Tinnitus PSP Protocol


Published: 31 January 2024

Version: 1

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The purpose of this protocol is to set out the aims, objectives and commitments of the Tinnitus Priority Setting Partnership (PSP) and the basic roles and responsibilities of the partners therein.

Steering Group

The Tinnitus PSP will be led and managed by the following:

Patient representative/s:

  • Emma Harrison
  • Philip Nash
  • Organisation: British Tinnitus Association
    • Chief Executive: Mr David Stockdale

Clinical representative/s:

  • Mr Don McFerran, Consultant Ear Nose and Throat Surgeon
  • Organisation: Royal College of GPs
    • Representative to be confirmed
  • Organisation: British Society of Audiology
    • Chair of Adult Rehab Special Interest Group: Mr Tim Husband

Research representative:

  • Organisation: NIHR National Biomedical Research Unit in Hearing
    • Scientific Director : Prof Deborah Hall

The Partnership and the priority setting process will be supported and guided by:

  • The James Lind Alliance (JLA)
    • Lester Firkins

The Steering Group includes representation from patients and clinicians.

The Steering Group will agree the resources, including time and expertise that they will be able to contribute to each stage of the process. The JLA will be able to advise on this.

Background to the Tinnitus PSP

The JLA is a project which is hosted by the National Institute for Health and Care Research (NIHR). Its aim is to provide an infrastructure and process to help patients and clinicians work together to agree which are the most important treatment uncertainties affecting their particular interest, in order to influence the prioritisation of future research in that area. The JLA defines an uncertainty as a “known unknown” – in this case relating to the effects of treatment.

The Tinnitus PSP has been convened to allow patients and clinicians to have an input in research priorities and uncertainties in the treatment of tinnitus. Several founders have established the Tinnitus PSP to help raise awareness of the need for tinnitus research, and to ensure patients and clinicians lead the identification and prioritisation of these. The initial founders are:

  • British Tinnitus Association
  • Judi Meadows Memorial Fund
  • NIHR National Biomedical Research Unit in Hearing

Aims and objectives of the Tinnitus PSP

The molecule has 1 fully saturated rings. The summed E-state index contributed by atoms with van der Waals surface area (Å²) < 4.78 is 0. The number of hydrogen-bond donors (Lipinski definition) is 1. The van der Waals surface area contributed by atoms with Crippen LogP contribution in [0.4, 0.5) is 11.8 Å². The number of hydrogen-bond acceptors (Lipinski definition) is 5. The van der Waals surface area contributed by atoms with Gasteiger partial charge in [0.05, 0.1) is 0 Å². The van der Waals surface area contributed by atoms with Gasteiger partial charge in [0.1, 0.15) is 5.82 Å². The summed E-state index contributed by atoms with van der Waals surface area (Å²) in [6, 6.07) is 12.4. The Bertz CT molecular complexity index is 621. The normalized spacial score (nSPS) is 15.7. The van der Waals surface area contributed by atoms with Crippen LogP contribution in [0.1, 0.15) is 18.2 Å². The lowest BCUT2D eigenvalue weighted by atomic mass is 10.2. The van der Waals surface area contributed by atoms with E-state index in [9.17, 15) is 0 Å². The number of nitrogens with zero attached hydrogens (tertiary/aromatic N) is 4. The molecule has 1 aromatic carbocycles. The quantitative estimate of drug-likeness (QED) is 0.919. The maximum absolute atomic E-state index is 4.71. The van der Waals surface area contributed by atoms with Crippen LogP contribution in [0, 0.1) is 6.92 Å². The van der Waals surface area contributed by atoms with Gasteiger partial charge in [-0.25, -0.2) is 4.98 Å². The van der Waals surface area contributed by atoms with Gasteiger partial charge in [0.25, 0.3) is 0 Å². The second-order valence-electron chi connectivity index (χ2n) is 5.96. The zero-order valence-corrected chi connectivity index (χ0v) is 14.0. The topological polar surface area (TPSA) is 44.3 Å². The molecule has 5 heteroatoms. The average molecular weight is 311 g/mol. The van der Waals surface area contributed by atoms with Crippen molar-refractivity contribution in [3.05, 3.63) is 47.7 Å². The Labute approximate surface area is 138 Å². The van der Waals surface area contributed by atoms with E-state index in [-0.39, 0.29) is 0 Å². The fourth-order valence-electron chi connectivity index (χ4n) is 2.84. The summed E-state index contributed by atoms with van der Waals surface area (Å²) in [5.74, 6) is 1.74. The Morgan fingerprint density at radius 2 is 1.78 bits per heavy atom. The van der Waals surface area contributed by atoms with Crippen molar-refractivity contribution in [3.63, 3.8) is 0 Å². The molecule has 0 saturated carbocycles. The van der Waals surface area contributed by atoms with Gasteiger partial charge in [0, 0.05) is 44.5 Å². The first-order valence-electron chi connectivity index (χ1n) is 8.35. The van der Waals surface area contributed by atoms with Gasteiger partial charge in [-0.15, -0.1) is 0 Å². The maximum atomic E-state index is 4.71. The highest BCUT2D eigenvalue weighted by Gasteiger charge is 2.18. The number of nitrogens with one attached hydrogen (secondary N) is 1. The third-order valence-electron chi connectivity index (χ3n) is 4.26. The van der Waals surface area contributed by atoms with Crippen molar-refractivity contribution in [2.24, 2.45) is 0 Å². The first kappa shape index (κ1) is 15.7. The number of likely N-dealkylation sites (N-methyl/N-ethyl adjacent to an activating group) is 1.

The aim of the Tinnitus PSP is to identify the unanswered questions about Tinnitus treatment from patient and clinical perspectives and then prioritise those that patients and clinicians agree are the most important.

The objectives of the Tinnitus PSP are to:

  • work with patients and clinicians to identify uncertainties about the effects of treatments for tinnitus
  • to agree by consensus a prioritised list of those uncertainties, for research
  • to publicise the results of the PSP and process
  • to make the results to research available to commissioning bodies to be considered for funding


Organisations and individuals will be invited to take part in the PSP, which represent the following groups:

  • people who have or have had tinnitus
  • family and friends of people who have or have had tinnitus
  • medical doctors, nurses and professionals allied to medicine with clinical experience of tinnitus

It is important that all organisations which can reach and advocate for these groups should be invited to become involved in the PSP. The JLA will take responsibility for advising how the various stakeholder groups are able to participate equally in the process.

Organisations wishing to participate in the PSP will be required to affiliate to the JLA in order to demonstrate their commitment to the aims and values of the JLA. Please note the affiliation procedure formerly available on the JLA website was discontinued in 2015.

Exclusion criteria

Some organisations (e.g. pharmaceutical companies) may be judged by the Steering Group to have conflicts of interest. These may be perceived to adversely affect those organisations’ views, causing unacceptable bias. As this is might be perceived to bias the ultimate findings of the PSP, those organisations will not be invited to participate in the prioritising process. However, interested parties may participate in a purely observational capacity when the Steering Group considers it may be helpful.


This section describes a schedule of proposed stages through which the PSP aims to fulfil its objectives. The process is iterative and dependent on the active participation and contribution of different groups. The methods adopted in any stage will be agreed through consultation between the partners, guided by the PSP’s aims and objectives.

Identification and invitation of potential partners

Potential partner organisations and individuals will be identified through a process of peer knowledge and consultation, through the Steering Group members’ networks and through the JLA’s existing register of affiliates. Potential partners will be contacted and informed of the establishment and aims of the Tinnitus PSP and invited to attend and participate in an initial awareness meeting. Invitation to the initial awareness meeting will be as broad as possible.

Initial awareness meeting

The initial awareness meeting will have several key objectives:

  • to welcome and introduce potential members of the Tinnitus PSP
  • to present the proposed plan for the PSP
  • to initiate discussion, answer questions and address concerns
  • to identify those potential partner organisations which will commit to the PSP and identify individuals who will be those organisations’ representatives and the PSP’s principal contacts
  • to establish principles upon which an open, inclusive and transparent mechanism can be based for contributing to, reporting and recording the work and progress of the PSP

The meeting will be chaired by the JLA, with the administrative process of convening it managed by the Steering Group in collaboration with the JLA.

Following the meeting, partner organisations and individuals who have decided to participate in the PSP will be asked to complete a declaration of interests, including disclosing relationships with potential sources of bias.